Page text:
Issa Challenges Treasury Department Over Obamacare Politics
March 21, 2014 by Ben Bullard
Darrell Issa (R-Calif.), Chairman of the House Oversight Committee, is calling on the Treasury Department to explain its Constitutional role in delaying Obamacareâs employer mandate. Issa alleges the Treasury Department is caught up in President Barack Obamaâs political strategy to put off as many harmful Obamacare provisions as possible until after the 2014 Congressional midterm elections.
Issa and other Republican Congressmen wrote to Treasury Secretary Jack Lew Thursday, asking the Treasury Department to provide all of its correspondence with the White House and the Department of Health and Human Services over the employer delay, which the Obama Administration pushed forward in February.
The Treasury Departmentâs final rule included Obamaâs proposed delay for companies that employ 50 to 99 employees, even though Congress has never amended the Affordable Care Act to accommodate a change to its standing stipulation that businesses must choose between offering healthcare coverage or paying a fine.
The only reason, said Issa, is that the White House is attempting to slow the rollout of the most damaging portions of Obamacare by instructing HHS and the Treasury Department to change the law through behind-the-scenes policy tweaks.
âInformation obtained by the Committee suggests that last yearâs decision to delay the employer mandate was made by the White House and not the Treasury Department,â Issa wrote. âWe were surprised to learn that the White House Chief of Staff knew about the employer mandate delay prior to the head of the department implementing the program. This finding raises serious questions about whether the White House directed the delay of the employer mandate for political reasons.â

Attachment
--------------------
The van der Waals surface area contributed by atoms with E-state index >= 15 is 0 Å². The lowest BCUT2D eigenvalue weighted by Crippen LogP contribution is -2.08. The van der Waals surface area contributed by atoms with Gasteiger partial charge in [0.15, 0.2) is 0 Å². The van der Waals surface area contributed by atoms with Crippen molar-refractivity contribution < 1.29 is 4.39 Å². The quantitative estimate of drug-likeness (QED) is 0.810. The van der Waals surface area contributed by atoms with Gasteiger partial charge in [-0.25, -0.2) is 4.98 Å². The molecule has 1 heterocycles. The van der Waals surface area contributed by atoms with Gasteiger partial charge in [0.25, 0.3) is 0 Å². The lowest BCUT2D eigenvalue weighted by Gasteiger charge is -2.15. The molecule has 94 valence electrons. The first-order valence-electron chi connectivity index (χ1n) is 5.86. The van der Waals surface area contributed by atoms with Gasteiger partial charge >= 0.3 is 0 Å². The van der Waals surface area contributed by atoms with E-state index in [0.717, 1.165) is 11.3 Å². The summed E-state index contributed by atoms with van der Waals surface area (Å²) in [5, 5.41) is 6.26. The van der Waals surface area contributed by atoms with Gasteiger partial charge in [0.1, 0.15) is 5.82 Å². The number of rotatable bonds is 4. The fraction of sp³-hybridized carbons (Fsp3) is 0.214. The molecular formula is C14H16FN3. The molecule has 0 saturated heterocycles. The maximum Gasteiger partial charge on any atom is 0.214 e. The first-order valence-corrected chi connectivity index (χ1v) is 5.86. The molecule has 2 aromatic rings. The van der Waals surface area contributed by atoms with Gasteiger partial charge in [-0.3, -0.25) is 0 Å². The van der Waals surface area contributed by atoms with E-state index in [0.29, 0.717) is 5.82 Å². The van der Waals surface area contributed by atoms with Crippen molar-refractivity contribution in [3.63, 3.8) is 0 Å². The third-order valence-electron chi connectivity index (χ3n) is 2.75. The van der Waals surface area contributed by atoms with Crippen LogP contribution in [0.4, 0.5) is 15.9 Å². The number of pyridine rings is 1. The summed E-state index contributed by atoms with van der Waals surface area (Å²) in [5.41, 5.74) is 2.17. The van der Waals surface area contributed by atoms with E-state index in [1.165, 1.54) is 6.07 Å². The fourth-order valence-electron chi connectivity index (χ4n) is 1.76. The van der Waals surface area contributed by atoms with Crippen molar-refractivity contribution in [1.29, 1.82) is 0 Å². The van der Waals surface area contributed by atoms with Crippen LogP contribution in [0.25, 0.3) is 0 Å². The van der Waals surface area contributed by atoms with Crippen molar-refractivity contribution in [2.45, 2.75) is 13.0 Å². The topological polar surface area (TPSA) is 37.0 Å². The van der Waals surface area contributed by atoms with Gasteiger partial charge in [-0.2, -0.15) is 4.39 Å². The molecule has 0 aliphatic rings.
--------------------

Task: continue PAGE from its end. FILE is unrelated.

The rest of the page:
According to The Hill, which reported on the Oversight Committeeâs challenge Thursday, one Treasury staffer admitted to the Committee that âhe couldnât recallâ any conversations about whether the Treasury Department can legally implement changes to the law:
Issa cited testimony from Treasury Assistant Secretary for Tax Policy Mark Mazur, who in an interview with Oversight said repeatedly he couldnât recall if anyone at Treasury discussed whether the agency had the legal authority to delay the mandate.
âThese admissions are stunning: there are more than two thousand attorneys in the Department of Treasury, and the official responsible for tax policy cannot recall a single one inquiring into the legal authority for the employer mandate delay,â the letter says. âFurthermore, Mr. Mazurâs responses are inconsistent with the Departmentâs claim that it relied upon an asserted authority under Â§ 7805 of the Internal Revenue Code.
âWhile we believe that Obamacare, including its penalties on employers, is bad policy and should be repealed, it is clear that by law the Administration cannot act unilaterally to delay unpopular aspects of Obamacare until after the next November election.â